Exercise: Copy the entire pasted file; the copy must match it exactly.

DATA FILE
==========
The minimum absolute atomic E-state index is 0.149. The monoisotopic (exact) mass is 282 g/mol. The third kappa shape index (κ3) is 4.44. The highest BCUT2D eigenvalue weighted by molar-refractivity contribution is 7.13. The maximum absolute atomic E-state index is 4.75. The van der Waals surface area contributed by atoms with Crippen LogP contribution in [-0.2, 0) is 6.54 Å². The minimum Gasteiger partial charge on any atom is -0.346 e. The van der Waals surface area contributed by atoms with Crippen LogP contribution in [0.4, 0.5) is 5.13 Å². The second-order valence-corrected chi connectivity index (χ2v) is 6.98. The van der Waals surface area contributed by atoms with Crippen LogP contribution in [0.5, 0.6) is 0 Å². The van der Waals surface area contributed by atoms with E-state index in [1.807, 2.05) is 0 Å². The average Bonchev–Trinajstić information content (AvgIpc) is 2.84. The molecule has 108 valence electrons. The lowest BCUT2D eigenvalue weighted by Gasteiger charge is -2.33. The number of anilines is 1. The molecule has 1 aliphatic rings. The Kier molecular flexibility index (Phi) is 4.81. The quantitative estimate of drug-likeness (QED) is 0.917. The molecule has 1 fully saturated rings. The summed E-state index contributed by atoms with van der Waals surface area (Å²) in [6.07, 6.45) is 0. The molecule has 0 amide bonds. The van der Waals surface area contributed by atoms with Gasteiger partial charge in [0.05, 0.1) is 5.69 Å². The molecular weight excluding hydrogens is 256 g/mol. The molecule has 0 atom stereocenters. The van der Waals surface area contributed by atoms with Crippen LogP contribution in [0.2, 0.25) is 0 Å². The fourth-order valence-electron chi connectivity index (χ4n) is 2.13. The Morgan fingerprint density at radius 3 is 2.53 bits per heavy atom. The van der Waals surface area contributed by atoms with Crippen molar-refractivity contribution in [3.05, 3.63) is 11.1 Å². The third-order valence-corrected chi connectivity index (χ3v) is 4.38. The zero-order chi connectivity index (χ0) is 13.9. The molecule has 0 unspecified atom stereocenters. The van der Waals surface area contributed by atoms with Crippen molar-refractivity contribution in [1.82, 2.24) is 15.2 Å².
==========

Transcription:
The minimum absolute atomic E-state index is 0.149. The monoisotopic (exact) mass is 282 g/mol. The third kappa shape index (κ3) is 4.44. The highest BCUT2D eigenvalue weighted by molar-refractivity contribution is 7.13. The maximum absolute atomic E-state index is 4.75. The van der Waals surface area contributed by atoms with Crippen LogP contribution in [-0.2, 0) is 6.54 Å². The minimum Gasteiger partial charge on any atom is -0.346 e. The van der Waals surface area contributed by atoms with Crippen LogP contribution in [0.4, 0.5) is 5.13 Å². The second-order valence-corrected chi connectivity index (χ2v) is 6.98. The van der Waals surface area contributed by atoms with Crippen LogP contribution in [0.5, 0.6) is 0 Å². The van der Waals surface area contributed by atoms with E-state index in [1.807, 2.05) is 0 Å². The average Bonchev–Trinajstić information content (AvgIpc) is 2.84. The molecule has 108 valence electrons. The lowest BCUT2D eigenvalue weighted by Gasteiger charge is -2.33. The number of anilines is 1. The molecule has 1 aliphatic rings. The Kier molecular flexibility index (Phi) is 4.81. The quantitative estimate of drug-likeness (QED) is 0.917. The molecule has 1 fully saturated rings. The summed E-state index contributed by atoms with van der Waals surface area (Å²) in [6.07, 6.45) is 0. The molecule has 0 amide bonds. The van der Waals surface area contributed by atoms with Gasteiger partial charge in [0.05, 0.1) is 5.69 Å². The molecular weight excluding hydrogens is 256 g/mol. The molecule has 0 atom stereocenters. The van der Waals surface area contributed by atoms with Crippen LogP contribution in [0.2, 0.25) is 0 Å². The fourth-order valence-electron chi connectivity index (χ4n) is 2.13. The Morgan fingerprint density at radius 3 is 2.53 bits per heavy atom. The van der Waals surface area contributed by atoms with Crippen molar-refractivity contribution in [3.05, 3.63) is 11.1 Å². The third-order valence-corrected chi connectivity index (χ3v) is 4.38. The zero-order chi connectivity index (χ0) is 13.9. The molecule has 0 unspecified atom stereocenters. The van der Waals surface area contributed by atoms with Crippen molar-refractivity contribution in [1.82, 2.24) is 15.2 Å².